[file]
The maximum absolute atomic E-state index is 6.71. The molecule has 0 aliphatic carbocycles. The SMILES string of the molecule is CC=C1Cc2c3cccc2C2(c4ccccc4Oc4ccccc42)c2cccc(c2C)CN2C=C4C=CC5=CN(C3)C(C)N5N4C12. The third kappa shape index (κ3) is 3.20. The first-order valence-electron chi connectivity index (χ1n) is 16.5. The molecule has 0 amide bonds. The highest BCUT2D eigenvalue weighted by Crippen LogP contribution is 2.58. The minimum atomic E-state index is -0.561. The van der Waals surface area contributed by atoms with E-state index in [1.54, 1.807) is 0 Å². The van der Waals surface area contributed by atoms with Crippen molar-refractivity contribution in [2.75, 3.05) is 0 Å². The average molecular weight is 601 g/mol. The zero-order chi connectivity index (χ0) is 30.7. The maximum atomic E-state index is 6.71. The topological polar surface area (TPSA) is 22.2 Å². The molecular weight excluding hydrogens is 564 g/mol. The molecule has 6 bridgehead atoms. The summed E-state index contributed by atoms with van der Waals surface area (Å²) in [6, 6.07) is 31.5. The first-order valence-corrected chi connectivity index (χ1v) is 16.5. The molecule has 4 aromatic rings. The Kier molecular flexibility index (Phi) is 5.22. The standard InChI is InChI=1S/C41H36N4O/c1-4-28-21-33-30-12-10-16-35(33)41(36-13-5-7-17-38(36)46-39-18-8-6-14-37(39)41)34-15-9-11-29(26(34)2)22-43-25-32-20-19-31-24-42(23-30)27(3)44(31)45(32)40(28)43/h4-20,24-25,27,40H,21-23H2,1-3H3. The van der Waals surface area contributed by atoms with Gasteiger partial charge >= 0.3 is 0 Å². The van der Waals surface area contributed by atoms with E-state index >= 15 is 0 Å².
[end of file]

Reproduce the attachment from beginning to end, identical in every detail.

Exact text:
The maximum absolute atomic E-state index is 6.71. The molecule has 0 aliphatic carbocycles. The SMILES string of the molecule is CC=C1Cc2c3cccc2C2(c4ccccc4Oc4ccccc42)c2cccc(c2C)CN2C=C4C=CC5=CN(C3)C(C)N5N4C12. The third kappa shape index (κ3) is 3.20. The first-order valence-electron chi connectivity index (χ1n) is 16.5. The molecule has 0 amide bonds. The highest BCUT2D eigenvalue weighted by Crippen LogP contribution is 2.58. The minimum atomic E-state index is -0.561. The van der Waals surface area contributed by atoms with E-state index in [1.54, 1.807) is 0 Å². The van der Waals surface area contributed by atoms with Crippen molar-refractivity contribution in [2.75, 3.05) is 0 Å². The average molecular weight is 601 g/mol. The zero-order chi connectivity index (χ0) is 30.7. The maximum atomic E-state index is 6.71. The topological polar surface area (TPSA) is 22.2 Å². The molecular weight excluding hydrogens is 564 g/mol. The molecule has 6 bridgehead atoms. The summed E-state index contributed by atoms with van der Waals surface area (Å²) in [6, 6.07) is 31.5. The first-order valence-corrected chi connectivity index (χ1v) is 16.5. The molecule has 4 aromatic rings. The Kier molecular flexibility index (Phi) is 5.22. The standard InChI is InChI=1S/C41H36N4O/c1-4-28-21-33-30-12-10-16-35(33)41(36-13-5-7-17-38(36)46-39-18-8-6-14-37(39)41)34-15-9-11-29(26(34)2)22-43-25-32-20-19-31-24-42(23-30)27(3)44(31)45(32)40(28)43/h4-20,24-25,27,40H,21-23H2,1-3H3. The van der Waals surface area contributed by atoms with Gasteiger partial charge >= 0.3 is 0 Å². The van der Waals surface area contributed by atoms with E-state index >= 15 is 0 Å².